How to survive a day without mobile data on your smartphone
A few days ago, I took the drastic step of disabling mobile data on my Samsung Galaxy S4, for I was close to exceeding the data cap for my cellular plan. Perversely enough, in Singapore where I reside, though our telecommunication providers have blessed us with blazing-fast speeds with LTE, they have taken away our generous data caps and put in place excess data charges that makes you think twice.
Mobile data is something I, and probably many others, have taken for granted in the past few years. My reliance on data was a gradual one--I started using it to search for directions (back when GPS wasn't commonplace), before graduating to checking e-mails, Facebook, Twitter and using other data-reliant mobile apps.
It was only when I had to disable mobile data when I realised the conspicuity of its absence.
The Missing Pieces
Back in the day, having a mobile phone connected to a network was sufficient enough to stay connected. Yet today, without data, I felt myself being disconnected from the world.
What happened? Well, WhatsApp happened. To avoid paying ridiculous surcharges for every text message sent, WhatsApp has become the communication tool of choice for virtually all my contacts. I believe it is WhatsApp, together with other mobile communication tools, such as BBM and Facebook Messenger, that finally hammered the final nail in the coffin of Windows Live Messenger, which Microsoft shut down not too long ago.
The only pitfall? It requires data.
Checking e-mails, as well as surfing Facebook, Twitter, Instagram and the Web in general has also become my favourite past-time whenever I'm commuting by train or bus.
Now, all I had connected to the outside world was primitive text messaging and the traditional phone call. As I didn't load up my phone with any new e-books or video, my only sources of entertainment while enduring the long commute were the PowerAMP music player and observing the people around me.
It wasn't too long ago...
In the absence of mobile data was I finally forced to look around my surroundings. I admired the scenery outside the train, and observed the people around me. Most of them were what I would otherwise be with mobile data--eyes glued to their mobile phones or tablet, either on the Internet, using WhatsApp, or watching videos.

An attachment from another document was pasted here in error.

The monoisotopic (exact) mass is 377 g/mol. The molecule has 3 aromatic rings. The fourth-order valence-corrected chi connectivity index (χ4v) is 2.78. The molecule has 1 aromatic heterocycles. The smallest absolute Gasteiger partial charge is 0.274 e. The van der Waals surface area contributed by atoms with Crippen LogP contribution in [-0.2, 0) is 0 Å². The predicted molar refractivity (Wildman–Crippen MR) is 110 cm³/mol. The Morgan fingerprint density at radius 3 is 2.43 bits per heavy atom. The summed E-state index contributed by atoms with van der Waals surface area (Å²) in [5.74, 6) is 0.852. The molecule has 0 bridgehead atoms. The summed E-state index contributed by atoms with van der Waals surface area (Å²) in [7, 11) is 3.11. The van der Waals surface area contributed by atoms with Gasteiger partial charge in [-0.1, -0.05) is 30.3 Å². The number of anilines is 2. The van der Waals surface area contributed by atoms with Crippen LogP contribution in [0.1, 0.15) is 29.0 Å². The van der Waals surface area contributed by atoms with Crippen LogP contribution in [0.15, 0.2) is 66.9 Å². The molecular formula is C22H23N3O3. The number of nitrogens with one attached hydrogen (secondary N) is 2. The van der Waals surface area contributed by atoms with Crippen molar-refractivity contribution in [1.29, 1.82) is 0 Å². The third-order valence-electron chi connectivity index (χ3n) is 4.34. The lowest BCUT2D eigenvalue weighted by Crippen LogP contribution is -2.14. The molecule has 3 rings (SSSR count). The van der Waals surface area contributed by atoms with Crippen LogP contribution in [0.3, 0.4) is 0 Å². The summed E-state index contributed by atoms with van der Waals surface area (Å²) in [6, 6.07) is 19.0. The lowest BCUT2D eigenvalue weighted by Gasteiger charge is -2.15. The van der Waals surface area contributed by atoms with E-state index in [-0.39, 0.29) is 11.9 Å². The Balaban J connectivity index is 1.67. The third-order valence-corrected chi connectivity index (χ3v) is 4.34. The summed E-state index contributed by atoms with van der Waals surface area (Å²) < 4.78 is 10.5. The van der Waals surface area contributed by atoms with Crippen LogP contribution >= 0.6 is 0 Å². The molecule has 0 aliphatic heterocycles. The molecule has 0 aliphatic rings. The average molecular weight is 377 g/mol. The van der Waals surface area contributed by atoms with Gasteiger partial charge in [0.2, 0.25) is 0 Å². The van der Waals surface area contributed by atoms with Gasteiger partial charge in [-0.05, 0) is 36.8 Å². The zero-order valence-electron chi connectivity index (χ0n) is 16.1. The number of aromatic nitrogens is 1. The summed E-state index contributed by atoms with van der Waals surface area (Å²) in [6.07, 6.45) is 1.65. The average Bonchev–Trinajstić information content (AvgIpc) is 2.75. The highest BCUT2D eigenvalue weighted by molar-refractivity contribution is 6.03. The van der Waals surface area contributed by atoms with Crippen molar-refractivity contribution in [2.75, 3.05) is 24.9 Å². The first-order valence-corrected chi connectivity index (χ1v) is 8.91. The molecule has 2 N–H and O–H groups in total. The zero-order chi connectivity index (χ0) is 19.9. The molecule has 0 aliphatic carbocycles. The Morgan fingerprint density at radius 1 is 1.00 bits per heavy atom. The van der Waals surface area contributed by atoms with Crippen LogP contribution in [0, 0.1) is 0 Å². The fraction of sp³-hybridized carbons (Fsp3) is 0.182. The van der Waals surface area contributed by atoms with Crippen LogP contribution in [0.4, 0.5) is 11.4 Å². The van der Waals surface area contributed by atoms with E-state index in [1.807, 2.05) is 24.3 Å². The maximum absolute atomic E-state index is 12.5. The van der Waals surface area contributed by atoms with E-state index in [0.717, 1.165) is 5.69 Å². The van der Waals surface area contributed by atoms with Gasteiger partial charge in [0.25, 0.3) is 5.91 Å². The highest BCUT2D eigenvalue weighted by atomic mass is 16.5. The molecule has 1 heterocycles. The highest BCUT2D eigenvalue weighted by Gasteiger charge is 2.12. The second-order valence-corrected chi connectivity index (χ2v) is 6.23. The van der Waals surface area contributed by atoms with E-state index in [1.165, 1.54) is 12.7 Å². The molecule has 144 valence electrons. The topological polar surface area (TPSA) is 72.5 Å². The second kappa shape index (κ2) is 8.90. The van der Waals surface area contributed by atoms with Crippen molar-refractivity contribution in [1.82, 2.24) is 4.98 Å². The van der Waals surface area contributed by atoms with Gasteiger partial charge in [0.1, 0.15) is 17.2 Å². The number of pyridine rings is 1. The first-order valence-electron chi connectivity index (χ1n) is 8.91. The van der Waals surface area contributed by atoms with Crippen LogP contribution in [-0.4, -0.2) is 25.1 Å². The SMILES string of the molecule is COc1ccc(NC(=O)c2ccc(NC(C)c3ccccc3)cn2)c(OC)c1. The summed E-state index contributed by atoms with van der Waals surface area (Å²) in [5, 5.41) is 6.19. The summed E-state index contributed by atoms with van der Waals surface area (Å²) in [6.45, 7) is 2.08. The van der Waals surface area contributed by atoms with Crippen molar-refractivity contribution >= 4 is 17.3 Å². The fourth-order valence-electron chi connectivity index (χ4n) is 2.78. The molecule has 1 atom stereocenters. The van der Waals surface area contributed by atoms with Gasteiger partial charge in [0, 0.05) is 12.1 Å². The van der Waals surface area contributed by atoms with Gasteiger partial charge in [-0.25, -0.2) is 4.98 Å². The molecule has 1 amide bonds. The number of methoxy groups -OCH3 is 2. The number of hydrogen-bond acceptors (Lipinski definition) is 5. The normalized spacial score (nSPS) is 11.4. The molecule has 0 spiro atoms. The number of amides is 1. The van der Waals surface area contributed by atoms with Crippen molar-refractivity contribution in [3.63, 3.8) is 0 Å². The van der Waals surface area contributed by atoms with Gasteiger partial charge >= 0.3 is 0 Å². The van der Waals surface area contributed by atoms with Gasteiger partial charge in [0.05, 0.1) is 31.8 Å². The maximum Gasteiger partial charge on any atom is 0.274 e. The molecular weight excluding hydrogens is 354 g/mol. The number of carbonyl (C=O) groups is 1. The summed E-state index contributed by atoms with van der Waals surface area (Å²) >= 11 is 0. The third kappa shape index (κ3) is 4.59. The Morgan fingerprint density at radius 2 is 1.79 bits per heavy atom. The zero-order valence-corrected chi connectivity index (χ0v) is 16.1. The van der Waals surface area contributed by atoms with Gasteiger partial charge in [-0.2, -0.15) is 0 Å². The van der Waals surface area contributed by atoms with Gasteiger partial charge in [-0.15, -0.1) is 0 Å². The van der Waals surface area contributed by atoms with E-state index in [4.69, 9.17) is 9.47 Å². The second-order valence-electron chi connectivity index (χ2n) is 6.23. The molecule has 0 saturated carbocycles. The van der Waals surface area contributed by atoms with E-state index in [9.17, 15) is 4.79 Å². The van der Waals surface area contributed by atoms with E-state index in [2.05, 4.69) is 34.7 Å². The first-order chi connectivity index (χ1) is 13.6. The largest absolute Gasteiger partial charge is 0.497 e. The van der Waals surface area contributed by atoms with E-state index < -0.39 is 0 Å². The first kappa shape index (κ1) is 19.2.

Me? I was immersed in the in-train experience for once, with only the music blaring from my earphones making the occasional bouts of monotony bearable.
Then, I recalled this was what I used to do just a few years back, where all I had was my trusty Sony Ericsson W850i (one of my favourite phones to-date) and its Walkman player. The only game I played was Quadrapop (anyone remember that?) and even though I had a (limited) data plan, the built-in web browser made for a rather painful experience. I had to know where to go before I went out for there wasn't GPS navigation back then to lead the way.
In those years, we complained about how everyone was shut off from the world around them through their earphones. Today, they are shut off from the world not only through their ears, but also through their eyes.
When did all this start? I'm guessing it was in tandem with the rise of social networks, mobile apps and smarter smartphones. I'd say, the Apple iPhone, with its full-fledged mobile web browser (a rarity in those days) and its support for powerful mobile apps (in its second year) was one of the important players that kick-started the revolution that made us slaves to our devices.
Can we live without mobile data now?
It's startling how we become dependent on things that didn't really exist just years ago. Just like how we cannot imagine an Internet without YouTube (which was founded only in late 2005), for many of us, it's hard to imagine living without a smartphone, much less without mobile data.
But when push comes to shove, such as when you're about to reach your data cap like me or if you're travelling overseas, you can still get by comfortably for a short while even without mobile data.
Here are some tips to get you going:
- Load offline maps where possible
If you own a Nokia phone with GPS, you probably have the option of downloading offline maps to your phone. Do it, so at least even when you're disconnected you won't be lost.
For Android and iOS users, simply download Google Maps, and type 'OK Maps' in the search bar, to save what is currently on your screen for offline use.
- Load up music, videos and e-books
In the absence of the Internet the best thing to do is to listen to your favourite tracks while reading an e-book, or catch up on the latest episodes of your drama series. Pre-load these things on your phone before heading out!
For Android users, I suggest PowerAMP and VLC for musics and videos respectively. For e-Books, I'm not too sure, but so far I've been content simply with Adobe Reader itself.
- Tell your friends!
Since mobile data is a given these days, communication tools such as WhatsApp and the like are usually the first mode of transmission even when communicating important information. So, tell your friends beforehand that you'll be disabling data, and that to contact you via a phone call or text message instead.
- Play an offline game
It would be handy to load some offline games into your phone as well to help you kill time!
If you're using a smartphone, it's probably hard to fathom being stuck for long periods without mobile data, however. Most smartphones today function with the premise that there will be an available data connection. Why not consider upgrading your plan, or getting a prepaid data SIM card instead? Failing which, just remember this: there's always Wi-Fi!